- I usually begin by explaining the role that emotions play in healthy living and the importance of being aware of emotions and identifying them.
- Identify which emotions the teen avoids and why he or she avoids feeling that emotion.
- Learn short-term alternatives to cutting such as snapping self with a rubber band or using ice-cubes instead of razors.
- We discuss alternatives to self-harming and learn healthy coping skills other than cutting.
- Learn relaxation and deep-breathing exercises.
- Learn triggers that lead to self-harming (such as family drama, failing a class, etc.).
- Identify any perfectionistic tendencies the teen may have.
- Work to identify negative views the teen may have about self and work to neutralize those negative thoughts.
- Identify the teen’s strengths and how to utilize those strengths to end self-harming behaviors.
A part of self-harming that parents don’t often think about is how to help the teen address questions that other people may have when scars are observed and commented on. First off, I tell teens that making personal comments about someone’s body is considered in our culture to be rude. Therefore, they are not obligated to address comments or questions by other kids if they choose not to. If they do choose to address comments or questions, I advise them to view their scars as part of their journey to learn healthy living skills and not something of which they need to be ashamed. In a practical sense, I tell them to answer by saying, “Oh that…I used to self-harm, but I don’t anymore. I’m in a good place now.”
Parents also need to be prepared to respond when their child tells them they know of someone who is self-harming. It can be scary and bewildering to many children when they discover someone they know is self-harming. Parents, if your child tells you that they know someone who is self-harming, it is a good idea to get the name of the child and report it to either the parent of that child (if you know the parent) or the school counselor. It can be reported anonymously. Don’t be afraid to discuss self-harming with your child. Discussing it is not going to make your child want to do it, but will help your child understand something that can be confusing and scary. Help your child understand the importance of not ridiculing or harassing someone who self-harms. Help your child understand the importance of that person getting help. Help your child learn to view that person as someone who is in pain and not as weird or a “loser.”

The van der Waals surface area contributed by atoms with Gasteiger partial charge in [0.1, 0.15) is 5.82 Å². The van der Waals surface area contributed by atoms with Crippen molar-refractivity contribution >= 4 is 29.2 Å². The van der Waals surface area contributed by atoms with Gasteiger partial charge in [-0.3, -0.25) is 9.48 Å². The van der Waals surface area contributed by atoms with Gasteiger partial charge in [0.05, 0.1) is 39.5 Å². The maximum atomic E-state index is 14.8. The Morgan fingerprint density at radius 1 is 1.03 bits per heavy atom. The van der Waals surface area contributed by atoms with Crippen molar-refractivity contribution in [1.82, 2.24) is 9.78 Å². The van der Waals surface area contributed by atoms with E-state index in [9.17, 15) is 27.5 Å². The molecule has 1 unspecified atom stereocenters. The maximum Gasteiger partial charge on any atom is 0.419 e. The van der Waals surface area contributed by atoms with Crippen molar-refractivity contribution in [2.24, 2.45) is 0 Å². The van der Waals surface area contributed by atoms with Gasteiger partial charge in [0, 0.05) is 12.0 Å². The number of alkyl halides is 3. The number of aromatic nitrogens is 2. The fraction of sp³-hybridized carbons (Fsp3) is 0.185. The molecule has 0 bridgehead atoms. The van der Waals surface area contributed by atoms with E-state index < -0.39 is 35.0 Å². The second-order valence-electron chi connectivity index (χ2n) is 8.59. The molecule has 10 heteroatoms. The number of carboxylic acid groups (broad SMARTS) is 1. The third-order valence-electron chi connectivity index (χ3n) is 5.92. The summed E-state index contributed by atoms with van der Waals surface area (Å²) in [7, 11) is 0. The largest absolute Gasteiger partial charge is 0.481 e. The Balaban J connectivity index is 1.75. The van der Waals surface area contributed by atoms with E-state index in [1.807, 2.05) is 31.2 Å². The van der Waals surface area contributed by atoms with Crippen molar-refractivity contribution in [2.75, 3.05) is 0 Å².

With professional help, self-harming behavior can be overcome! I have seen many teens learn healthy coping skills and end self-harming behaviors. It has been rewarding to watch a teen grow, develop a healthy self-esteem and gain a positive outlook on life!
If you would like Dore to come talk to your group or find out more about Kaleidoscope Counseling please call 214-499-0396
Dore is a licensed professional counselor. She earned both her Bachelor of Arts degree in Psychology and her Master of Education in Counseling from the University of North Texas. Dore has experience working with individuals, couples, adolescents, groups, children and families. She works with those who are striving to overcome depression, anxiety, effects of sexual and physical abuse, grief, marital and parenting issues.